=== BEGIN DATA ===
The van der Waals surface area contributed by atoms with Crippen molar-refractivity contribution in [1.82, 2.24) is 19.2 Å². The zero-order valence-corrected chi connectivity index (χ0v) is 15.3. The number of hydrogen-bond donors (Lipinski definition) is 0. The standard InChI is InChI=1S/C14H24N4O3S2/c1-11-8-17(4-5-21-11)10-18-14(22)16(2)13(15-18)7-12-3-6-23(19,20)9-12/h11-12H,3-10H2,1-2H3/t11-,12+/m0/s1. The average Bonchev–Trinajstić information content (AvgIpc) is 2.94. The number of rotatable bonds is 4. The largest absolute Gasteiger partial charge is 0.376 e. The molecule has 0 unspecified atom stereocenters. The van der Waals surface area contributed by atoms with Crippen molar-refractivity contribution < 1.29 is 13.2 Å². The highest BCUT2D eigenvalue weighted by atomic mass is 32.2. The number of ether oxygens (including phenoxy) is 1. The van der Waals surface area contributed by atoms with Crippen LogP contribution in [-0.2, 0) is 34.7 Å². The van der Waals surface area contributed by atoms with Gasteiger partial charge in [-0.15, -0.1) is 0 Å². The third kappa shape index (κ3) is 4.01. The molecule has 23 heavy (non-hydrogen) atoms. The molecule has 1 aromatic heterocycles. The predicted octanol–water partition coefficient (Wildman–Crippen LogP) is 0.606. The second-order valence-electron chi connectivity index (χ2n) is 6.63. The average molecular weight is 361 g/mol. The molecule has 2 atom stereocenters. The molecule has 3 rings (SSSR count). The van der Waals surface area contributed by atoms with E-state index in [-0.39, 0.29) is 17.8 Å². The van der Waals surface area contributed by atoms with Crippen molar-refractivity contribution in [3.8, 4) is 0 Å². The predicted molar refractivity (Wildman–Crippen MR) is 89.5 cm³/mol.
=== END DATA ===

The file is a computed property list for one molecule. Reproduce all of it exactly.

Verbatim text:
The van der Waals surface area contributed by atoms with Crippen molar-refractivity contribution in [1.82, 2.24) is 19.2 Å². The zero-order valence-corrected chi connectivity index (χ0v) is 15.3. The number of hydrogen-bond donors (Lipinski definition) is 0. The standard InChI is InChI=1S/C14H24N4O3S2/c1-11-8-17(4-5-21-11)10-18-14(22)16(2)13(15-18)7-12-3-6-23(19,20)9-12/h11-12H,3-10H2,1-2H3/t11-,12+/m0/s1. The average Bonchev–Trinajstić information content (AvgIpc) is 2.94. The number of rotatable bonds is 4. The largest absolute Gasteiger partial charge is 0.376 e. The molecule has 0 unspecified atom stereocenters. The van der Waals surface area contributed by atoms with Crippen molar-refractivity contribution < 1.29 is 13.2 Å². The highest BCUT2D eigenvalue weighted by atomic mass is 32.2. The number of ether oxygens (including phenoxy) is 1. The van der Waals surface area contributed by atoms with Crippen LogP contribution in [-0.2, 0) is 34.7 Å². The van der Waals surface area contributed by atoms with Gasteiger partial charge in [-0.15, -0.1) is 0 Å². The third kappa shape index (κ3) is 4.01. The molecule has 23 heavy (non-hydrogen) atoms. The molecule has 1 aromatic heterocycles. The predicted octanol–water partition coefficient (Wildman–Crippen LogP) is 0.606. The second-order valence-electron chi connectivity index (χ2n) is 6.63. The average molecular weight is 361 g/mol. The molecule has 2 atom stereocenters. The molecule has 3 rings (SSSR count). The van der Waals surface area contributed by atoms with E-state index in [-0.39, 0.29) is 17.8 Å². The van der Waals surface area contributed by atoms with Crippen molar-refractivity contribution in [3.8, 4) is 0 Å². The predicted molar refractivity (Wildman–Crippen MR) is 89.5 cm³/mol.